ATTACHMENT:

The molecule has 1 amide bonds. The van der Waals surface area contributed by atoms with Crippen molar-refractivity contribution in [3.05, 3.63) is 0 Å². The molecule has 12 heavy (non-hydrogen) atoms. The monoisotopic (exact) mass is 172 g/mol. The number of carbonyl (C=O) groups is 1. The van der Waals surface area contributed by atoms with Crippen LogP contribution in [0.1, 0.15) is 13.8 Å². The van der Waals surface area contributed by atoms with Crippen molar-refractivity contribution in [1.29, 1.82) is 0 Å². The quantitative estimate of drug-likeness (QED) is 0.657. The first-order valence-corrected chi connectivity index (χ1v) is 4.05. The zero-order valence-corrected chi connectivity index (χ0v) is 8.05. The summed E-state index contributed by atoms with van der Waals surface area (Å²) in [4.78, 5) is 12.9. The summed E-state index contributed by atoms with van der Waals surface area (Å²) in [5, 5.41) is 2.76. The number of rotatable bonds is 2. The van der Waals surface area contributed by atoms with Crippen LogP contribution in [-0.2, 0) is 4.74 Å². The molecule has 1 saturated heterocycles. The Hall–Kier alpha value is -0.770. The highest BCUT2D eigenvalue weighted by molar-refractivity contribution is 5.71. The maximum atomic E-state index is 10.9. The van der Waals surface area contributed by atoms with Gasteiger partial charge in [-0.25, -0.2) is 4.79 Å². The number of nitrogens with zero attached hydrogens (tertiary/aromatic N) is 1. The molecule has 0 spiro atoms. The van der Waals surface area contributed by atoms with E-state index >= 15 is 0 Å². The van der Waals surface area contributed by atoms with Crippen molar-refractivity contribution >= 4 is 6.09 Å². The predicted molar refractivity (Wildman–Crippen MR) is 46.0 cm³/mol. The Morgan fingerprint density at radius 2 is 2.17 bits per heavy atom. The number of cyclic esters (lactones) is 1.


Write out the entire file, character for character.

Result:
The molecule has 1 amide bonds. The van der Waals surface area contributed by atoms with Crippen molar-refractivity contribution in [3.05, 3.63) is 0 Å². The molecule has 12 heavy (non-hydrogen) atoms. The monoisotopic (exact) mass is 172 g/mol. The number of carbonyl (C=O) groups is 1. The van der Waals surface area contributed by atoms with Crippen LogP contribution in [0.1, 0.15) is 13.8 Å². The van der Waals surface area contributed by atoms with Crippen molar-refractivity contribution in [1.29, 1.82) is 0 Å². The quantitative estimate of drug-likeness (QED) is 0.657. The first-order valence-corrected chi connectivity index (χ1v) is 4.05. The zero-order valence-corrected chi connectivity index (χ0v) is 8.05. The summed E-state index contributed by atoms with van der Waals surface area (Å²) in [4.78, 5) is 12.9. The summed E-state index contributed by atoms with van der Waals surface area (Å²) in [5, 5.41) is 2.76. The number of rotatable bonds is 2. The van der Waals surface area contributed by atoms with Crippen LogP contribution in [-0.2, 0) is 4.74 Å². The molecule has 1 saturated heterocycles. The Hall–Kier alpha value is -0.770. The highest BCUT2D eigenvalue weighted by molar-refractivity contribution is 5.71. The maximum atomic E-state index is 10.9. The van der Waals surface area contributed by atoms with Gasteiger partial charge in [-0.25, -0.2) is 4.79 Å². The number of nitrogens with zero attached hydrogens (tertiary/aromatic N) is 1. The molecule has 0 spiro atoms. The van der Waals surface area contributed by atoms with E-state index >= 15 is 0 Å². The van der Waals surface area contributed by atoms with Crippen molar-refractivity contribution >= 4 is 6.09 Å². The predicted molar refractivity (Wildman–Crippen MR) is 46.0 cm³/mol. The Morgan fingerprint density at radius 2 is 2.17 bits per heavy atom. The number of cyclic esters (lactones) is 1.